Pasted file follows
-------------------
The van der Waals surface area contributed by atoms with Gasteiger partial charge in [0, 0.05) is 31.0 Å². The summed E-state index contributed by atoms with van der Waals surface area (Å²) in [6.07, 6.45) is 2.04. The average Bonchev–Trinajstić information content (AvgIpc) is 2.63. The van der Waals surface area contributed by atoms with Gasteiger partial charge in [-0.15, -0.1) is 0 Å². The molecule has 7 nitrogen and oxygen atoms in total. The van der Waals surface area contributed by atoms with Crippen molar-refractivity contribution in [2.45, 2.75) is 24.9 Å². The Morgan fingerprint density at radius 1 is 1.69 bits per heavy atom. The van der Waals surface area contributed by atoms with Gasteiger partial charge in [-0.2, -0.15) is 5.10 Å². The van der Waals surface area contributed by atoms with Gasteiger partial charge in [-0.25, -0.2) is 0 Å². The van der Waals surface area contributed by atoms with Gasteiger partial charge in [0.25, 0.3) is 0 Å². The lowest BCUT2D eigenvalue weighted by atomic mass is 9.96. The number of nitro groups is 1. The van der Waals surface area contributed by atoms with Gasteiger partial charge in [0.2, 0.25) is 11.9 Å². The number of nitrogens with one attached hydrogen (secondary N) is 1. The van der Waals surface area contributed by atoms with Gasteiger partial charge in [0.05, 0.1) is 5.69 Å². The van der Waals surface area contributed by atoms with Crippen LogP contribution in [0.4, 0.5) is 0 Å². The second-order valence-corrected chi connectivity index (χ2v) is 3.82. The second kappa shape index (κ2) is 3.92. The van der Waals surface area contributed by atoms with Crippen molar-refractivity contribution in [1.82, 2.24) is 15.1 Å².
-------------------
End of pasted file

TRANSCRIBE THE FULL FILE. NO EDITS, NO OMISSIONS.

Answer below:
The van der Waals surface area contributed by atoms with Gasteiger partial charge in [0, 0.05) is 31.0 Å². The summed E-state index contributed by atoms with van der Waals surface area (Å²) in [6.07, 6.45) is 2.04. The average Bonchev–Trinajstić information content (AvgIpc) is 2.63. The van der Waals surface area contributed by atoms with Gasteiger partial charge in [-0.15, -0.1) is 0 Å². The molecule has 7 nitrogen and oxygen atoms in total. The van der Waals surface area contributed by atoms with Crippen molar-refractivity contribution in [2.45, 2.75) is 24.9 Å². The Morgan fingerprint density at radius 1 is 1.69 bits per heavy atom. The van der Waals surface area contributed by atoms with Gasteiger partial charge in [-0.2, -0.15) is 5.10 Å². The van der Waals surface area contributed by atoms with Gasteiger partial charge in [-0.25, -0.2) is 0 Å². The van der Waals surface area contributed by atoms with Gasteiger partial charge in [0.25, 0.3) is 0 Å². The lowest BCUT2D eigenvalue weighted by atomic mass is 9.96. The number of nitro groups is 1. The van der Waals surface area contributed by atoms with Gasteiger partial charge in [0.2, 0.25) is 11.9 Å². The number of nitrogens with one attached hydrogen (secondary N) is 1. The van der Waals surface area contributed by atoms with Gasteiger partial charge in [0.05, 0.1) is 5.69 Å². The van der Waals surface area contributed by atoms with Crippen LogP contribution in [0.4, 0.5) is 0 Å². The second-order valence-corrected chi connectivity index (χ2v) is 3.82. The second kappa shape index (κ2) is 3.92. The van der Waals surface area contributed by atoms with Crippen molar-refractivity contribution in [1.82, 2.24) is 15.1 Å².